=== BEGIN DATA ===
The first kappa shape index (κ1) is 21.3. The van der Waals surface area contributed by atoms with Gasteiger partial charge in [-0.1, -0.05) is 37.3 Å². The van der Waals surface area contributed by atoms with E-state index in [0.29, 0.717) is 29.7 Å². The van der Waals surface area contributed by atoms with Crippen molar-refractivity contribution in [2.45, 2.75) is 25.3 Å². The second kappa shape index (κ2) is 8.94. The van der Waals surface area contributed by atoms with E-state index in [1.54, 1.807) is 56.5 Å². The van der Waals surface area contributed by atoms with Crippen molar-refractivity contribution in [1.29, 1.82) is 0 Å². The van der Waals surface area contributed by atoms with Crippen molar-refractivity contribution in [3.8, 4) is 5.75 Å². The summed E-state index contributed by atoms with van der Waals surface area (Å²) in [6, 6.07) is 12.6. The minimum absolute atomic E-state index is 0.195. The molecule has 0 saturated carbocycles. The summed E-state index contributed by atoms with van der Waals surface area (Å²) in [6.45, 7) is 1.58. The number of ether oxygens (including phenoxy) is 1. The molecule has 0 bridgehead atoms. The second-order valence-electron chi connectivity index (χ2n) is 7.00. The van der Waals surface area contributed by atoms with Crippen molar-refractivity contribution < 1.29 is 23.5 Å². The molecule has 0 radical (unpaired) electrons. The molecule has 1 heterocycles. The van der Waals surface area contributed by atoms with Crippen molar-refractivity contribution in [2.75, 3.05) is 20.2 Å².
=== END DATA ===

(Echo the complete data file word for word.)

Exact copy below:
The first kappa shape index (κ1) is 21.3. The van der Waals surface area contributed by atoms with Gasteiger partial charge in [-0.1, -0.05) is 37.3 Å². The van der Waals surface area contributed by atoms with E-state index in [0.29, 0.717) is 29.7 Å². The van der Waals surface area contributed by atoms with Crippen molar-refractivity contribution in [2.45, 2.75) is 25.3 Å². The second kappa shape index (κ2) is 8.94. The van der Waals surface area contributed by atoms with E-state index in [1.54, 1.807) is 56.5 Å². The van der Waals surface area contributed by atoms with Crippen molar-refractivity contribution in [1.29, 1.82) is 0 Å². The van der Waals surface area contributed by atoms with Crippen molar-refractivity contribution in [3.8, 4) is 5.75 Å². The summed E-state index contributed by atoms with van der Waals surface area (Å²) in [6, 6.07) is 12.6. The minimum absolute atomic E-state index is 0.195. The molecule has 0 saturated carbocycles. The summed E-state index contributed by atoms with van der Waals surface area (Å²) in [6.45, 7) is 1.58. The number of ether oxygens (including phenoxy) is 1. The molecule has 0 bridgehead atoms. The second-order valence-electron chi connectivity index (χ2n) is 7.00. The van der Waals surface area contributed by atoms with Crippen molar-refractivity contribution < 1.29 is 23.5 Å². The molecule has 0 radical (unpaired) electrons. The molecule has 1 heterocycles. The van der Waals surface area contributed by atoms with Crippen molar-refractivity contribution in [2.75, 3.05) is 20.2 Å².